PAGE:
People find it hard to concentrate. Only 38% of employed adults who go online, use email or own a cell phone say technologies have made it harder for them to focus at work, while 50% of those who own a PDA or Blackberry note problems concentrating at work (Madden & Jones 2008). These statistics, however, predate the proliferation of iPhones and other smartphones. The typical U.S. worker is interrupted every 3 minutes (Silverman 2012).

Sleep is disrupted, and depression sets in. In a study of 4,100 young adults aged 20–24, conducted at the University of Gothenburg in Sweden, heavy mobile-phone use was linked to an increase in sleeping difficulties among men and an increase in depression in both men and women. Heavy computer use was related to increased stress, sleeping problems and depression in women and to sleeping problems in men (Thomee 2012).

There’s an increase in distracted-driving and distracted-pedestrian accidents. Nearly 400,000 people are killed or injured each year in distracted-driving accidents in the United States. Distractions include anything that diverts manual, visual or cognitive attention from driving. Since texting includes all three, it is of particular concern (NHTSA 2013). Pedestrians who use mobile phones while walking also cross unsafely into oncoming traffic significantly more often than other pedestrians (Weksler & Weksler 2012).

The ability to learn is being undermined. Theories of how humans learn emphasize the importance of downtime, which allows the brain to process new information. Some experts are concerned that constant stimulation interferes with this learning process (Richtel 2010b). Students who accessed Facebook more frequently when studying had lower grade-point averages than those who avoided it (Rosen et al. 2013a).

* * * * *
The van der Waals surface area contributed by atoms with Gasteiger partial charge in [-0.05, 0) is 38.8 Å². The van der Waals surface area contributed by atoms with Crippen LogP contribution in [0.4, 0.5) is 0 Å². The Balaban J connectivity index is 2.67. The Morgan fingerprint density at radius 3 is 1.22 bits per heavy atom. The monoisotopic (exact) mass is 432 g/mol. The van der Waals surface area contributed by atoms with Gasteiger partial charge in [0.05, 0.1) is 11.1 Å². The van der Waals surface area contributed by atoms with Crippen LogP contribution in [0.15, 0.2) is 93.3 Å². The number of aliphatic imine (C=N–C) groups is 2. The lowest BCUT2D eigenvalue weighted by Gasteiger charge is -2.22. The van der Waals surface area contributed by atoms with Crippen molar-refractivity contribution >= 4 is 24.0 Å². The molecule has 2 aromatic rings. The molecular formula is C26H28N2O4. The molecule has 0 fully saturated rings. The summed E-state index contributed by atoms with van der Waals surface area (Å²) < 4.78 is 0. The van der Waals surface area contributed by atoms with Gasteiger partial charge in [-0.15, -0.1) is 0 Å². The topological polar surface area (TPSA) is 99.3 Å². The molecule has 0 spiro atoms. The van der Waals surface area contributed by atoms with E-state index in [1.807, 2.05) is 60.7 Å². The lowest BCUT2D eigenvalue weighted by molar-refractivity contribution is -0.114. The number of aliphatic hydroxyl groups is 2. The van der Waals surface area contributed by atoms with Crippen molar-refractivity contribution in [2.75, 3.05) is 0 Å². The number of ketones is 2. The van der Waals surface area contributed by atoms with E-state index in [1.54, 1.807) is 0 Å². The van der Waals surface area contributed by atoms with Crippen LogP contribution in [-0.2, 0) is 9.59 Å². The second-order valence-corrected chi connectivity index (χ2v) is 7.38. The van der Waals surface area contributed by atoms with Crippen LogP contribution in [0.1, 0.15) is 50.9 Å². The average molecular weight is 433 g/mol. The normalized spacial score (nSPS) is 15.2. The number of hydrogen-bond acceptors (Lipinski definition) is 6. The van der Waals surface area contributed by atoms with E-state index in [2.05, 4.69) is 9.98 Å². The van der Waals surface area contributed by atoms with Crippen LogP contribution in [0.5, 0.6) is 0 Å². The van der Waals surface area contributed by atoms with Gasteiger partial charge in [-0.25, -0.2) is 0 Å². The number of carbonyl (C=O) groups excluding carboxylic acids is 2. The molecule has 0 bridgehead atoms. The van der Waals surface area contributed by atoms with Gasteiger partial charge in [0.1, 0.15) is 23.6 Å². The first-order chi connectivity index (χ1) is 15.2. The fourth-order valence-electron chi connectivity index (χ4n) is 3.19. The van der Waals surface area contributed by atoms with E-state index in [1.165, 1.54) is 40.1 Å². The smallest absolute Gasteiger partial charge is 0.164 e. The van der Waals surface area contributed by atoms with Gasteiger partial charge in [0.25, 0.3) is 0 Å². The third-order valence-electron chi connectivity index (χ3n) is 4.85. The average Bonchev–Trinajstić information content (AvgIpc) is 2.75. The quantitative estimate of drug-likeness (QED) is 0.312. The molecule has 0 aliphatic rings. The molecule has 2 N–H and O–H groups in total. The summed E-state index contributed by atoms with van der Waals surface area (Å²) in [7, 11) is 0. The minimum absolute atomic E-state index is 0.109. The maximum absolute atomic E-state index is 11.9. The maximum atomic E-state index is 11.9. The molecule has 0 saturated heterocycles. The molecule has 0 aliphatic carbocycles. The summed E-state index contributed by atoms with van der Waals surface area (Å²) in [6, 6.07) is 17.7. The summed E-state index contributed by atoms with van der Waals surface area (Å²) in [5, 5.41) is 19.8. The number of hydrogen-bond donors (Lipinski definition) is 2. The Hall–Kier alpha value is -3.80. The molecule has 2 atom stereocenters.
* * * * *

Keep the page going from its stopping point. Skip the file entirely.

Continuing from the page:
Multitasking is a myth. In a lab-based study, heavy media multitaskers were worse at ignoring irrelevant but distracting information than light media multitaskers (Ophir, Nass & Wagner 2009). Heavy media multitaskers perceived themselves as being more effective than they actually were (Sanbonmatsu et al. 2013).

On the positive side, technology allows us to access information at any time, to connect easily with others, to collect and manage data and to work more flexibly. In fact, instant access offers many advantages. Emerging research is showing that portable devices and media can usefully convey health information, support the achievement of weight loss and other health objectives, and track biometric data such as weight, calories burned, nutrients consumed, blood pressure, oxygen saturation and more (Appel et al. 2011).